The Protestant work ethic is something that was definitely part of my upbringing. It's basically this idea that if you work hard, you will be handsomely rewarded. As I got older, I started to realize that it's only, kind of true. Sometimes people earn something fantastic, just because they're somebody influential's daughter or son. Sometimes people get things because they actually worked really, really hard for it.
I grew up in a work-obsessed culture, and devices like smartphones only made it worse. Suddenly, being able to have a cut off time is a lot harder. Although it's tempting to always be checking work emails, achieving work/life balance is important.
If you don't regulate your time, then you'll go through burnout, and burnout is a horrible feeling. I've gone through it too, in fact, I wrote about it for an online magazine.
You're probably wondering how you can create that sense of self-control, that's necessary, to also just plain live your life. Here are five tips on how you can achieve work/life balance.
After a certain time, put your phone out of reach
One of the hardest things for me to regulate, when I started freelancing, was how much time I was spending on my smartphone, computer, and other devices. Just like any other freelancer, all it took was one email to change my week, and maybe even grow my income, over the long-term. Understandably that makes spending an evening, staring at electronic devices extremely tempting.
I've started to realize that if I don't put my phone out of reach, after a certain hour, I'll obsess over my inbox at weird hours. There's time for work, and there's time for just plain sharing a moment with another human being, and those activities will overlap unless they're carefully regulated.
When you take time off, commit to it
I've traveled a bit this year, and I've found that people are generally pretty accommodating if you tell them in advance that you're traveling, therefore response times will be slower. I think one of the most important things people can do, is not be too hard on themselves when taking time off is necessary. In a work-obsessed culture, where work from home options are becoming increasingly commonplace, it's important to really commit to taking time off, when you get the chance to do so.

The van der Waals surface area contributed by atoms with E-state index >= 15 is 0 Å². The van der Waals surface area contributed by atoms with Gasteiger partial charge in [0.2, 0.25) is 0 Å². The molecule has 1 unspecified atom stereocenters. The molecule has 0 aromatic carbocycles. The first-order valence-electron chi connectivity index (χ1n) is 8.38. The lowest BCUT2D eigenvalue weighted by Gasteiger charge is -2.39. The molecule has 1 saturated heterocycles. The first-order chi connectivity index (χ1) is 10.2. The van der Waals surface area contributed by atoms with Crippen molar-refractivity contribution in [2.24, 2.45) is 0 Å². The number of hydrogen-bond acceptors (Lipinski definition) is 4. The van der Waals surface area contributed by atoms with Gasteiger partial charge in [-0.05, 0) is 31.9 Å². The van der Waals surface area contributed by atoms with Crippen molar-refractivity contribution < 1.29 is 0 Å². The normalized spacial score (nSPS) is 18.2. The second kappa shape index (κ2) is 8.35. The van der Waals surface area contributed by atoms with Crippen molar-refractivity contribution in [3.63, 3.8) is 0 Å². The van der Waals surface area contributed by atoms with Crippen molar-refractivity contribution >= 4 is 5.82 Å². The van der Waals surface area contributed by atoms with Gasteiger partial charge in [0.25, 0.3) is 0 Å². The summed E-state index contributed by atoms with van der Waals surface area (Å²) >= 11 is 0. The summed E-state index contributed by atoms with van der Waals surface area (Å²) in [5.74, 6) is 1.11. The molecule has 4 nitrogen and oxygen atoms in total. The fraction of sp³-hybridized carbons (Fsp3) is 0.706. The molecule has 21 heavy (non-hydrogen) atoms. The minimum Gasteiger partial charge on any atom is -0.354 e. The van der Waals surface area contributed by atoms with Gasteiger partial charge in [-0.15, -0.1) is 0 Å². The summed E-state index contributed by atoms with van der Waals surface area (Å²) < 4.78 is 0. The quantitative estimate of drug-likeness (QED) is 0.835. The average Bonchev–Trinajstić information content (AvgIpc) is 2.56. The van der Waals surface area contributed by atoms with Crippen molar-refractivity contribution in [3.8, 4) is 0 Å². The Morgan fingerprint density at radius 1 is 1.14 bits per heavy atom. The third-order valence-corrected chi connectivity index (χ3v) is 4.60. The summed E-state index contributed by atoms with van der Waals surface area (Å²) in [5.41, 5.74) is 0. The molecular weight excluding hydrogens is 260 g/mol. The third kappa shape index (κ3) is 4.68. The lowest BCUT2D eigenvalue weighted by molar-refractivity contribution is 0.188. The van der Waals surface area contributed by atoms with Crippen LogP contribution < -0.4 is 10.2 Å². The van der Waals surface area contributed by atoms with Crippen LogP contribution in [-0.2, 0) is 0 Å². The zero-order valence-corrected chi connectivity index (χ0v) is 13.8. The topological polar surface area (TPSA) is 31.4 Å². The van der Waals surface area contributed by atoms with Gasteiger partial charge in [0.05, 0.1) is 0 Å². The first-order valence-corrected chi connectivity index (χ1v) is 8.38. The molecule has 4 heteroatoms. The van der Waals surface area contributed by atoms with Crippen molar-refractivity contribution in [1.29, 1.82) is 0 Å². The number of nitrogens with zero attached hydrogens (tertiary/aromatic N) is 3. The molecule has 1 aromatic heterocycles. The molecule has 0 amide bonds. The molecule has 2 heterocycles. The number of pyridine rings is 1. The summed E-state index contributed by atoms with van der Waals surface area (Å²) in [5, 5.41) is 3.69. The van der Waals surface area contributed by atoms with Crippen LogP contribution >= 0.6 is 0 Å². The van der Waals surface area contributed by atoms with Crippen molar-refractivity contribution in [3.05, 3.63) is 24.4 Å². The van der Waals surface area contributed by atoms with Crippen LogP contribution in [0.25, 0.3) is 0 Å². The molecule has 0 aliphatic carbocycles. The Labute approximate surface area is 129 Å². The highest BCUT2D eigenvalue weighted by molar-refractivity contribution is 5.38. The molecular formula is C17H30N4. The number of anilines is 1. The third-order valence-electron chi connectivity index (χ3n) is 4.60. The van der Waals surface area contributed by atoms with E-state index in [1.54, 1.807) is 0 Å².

Don't forget to Take Care of Yourself
One of the silliest moments of the 2015 England Rugby tournament was when the cameras picked up on a coach stopping the game, just to say to one of the players:
"Take care of yourself, okay?"
It was comedic because it seemed random, but I also think it was actually kind of genius. I think people, in general, need a reminder every once in a while, that we're not robots, so it's up to us to take care of ourselves. If we don't our work will suffer, because we will suffer.
Things like family, food, mental and physical health aren't things that deserve to suffer, so that work can improve. Sure, work is important, but so are the basic aspects of survivial.
Access what counts as an emergency
If someone emails you at midnight, you don't have to email them back at midnight. If someone emails you on your day off, you don't have to email them back on your day off. If it's an emergency, that's an exception, but there's rarely any need to respond instantly. But what counts as an emergency? It's up to you to decide.
Last but not least: Eat the Elephant, One Bite at a Time
I grew up with this expression, and it's freaking fantastic. What it basically means, is that the only way to tackle something big, is to tackle it in bite-sized chunks. Manage your time wisely, and put careful thought into what you'll do when. This will make large tasks a lot more managable, and work/life balance a lot more plausiable.
So what are your work/life balance strategies? Is this something that you struggle with? Feel free to comment in the comment section below.
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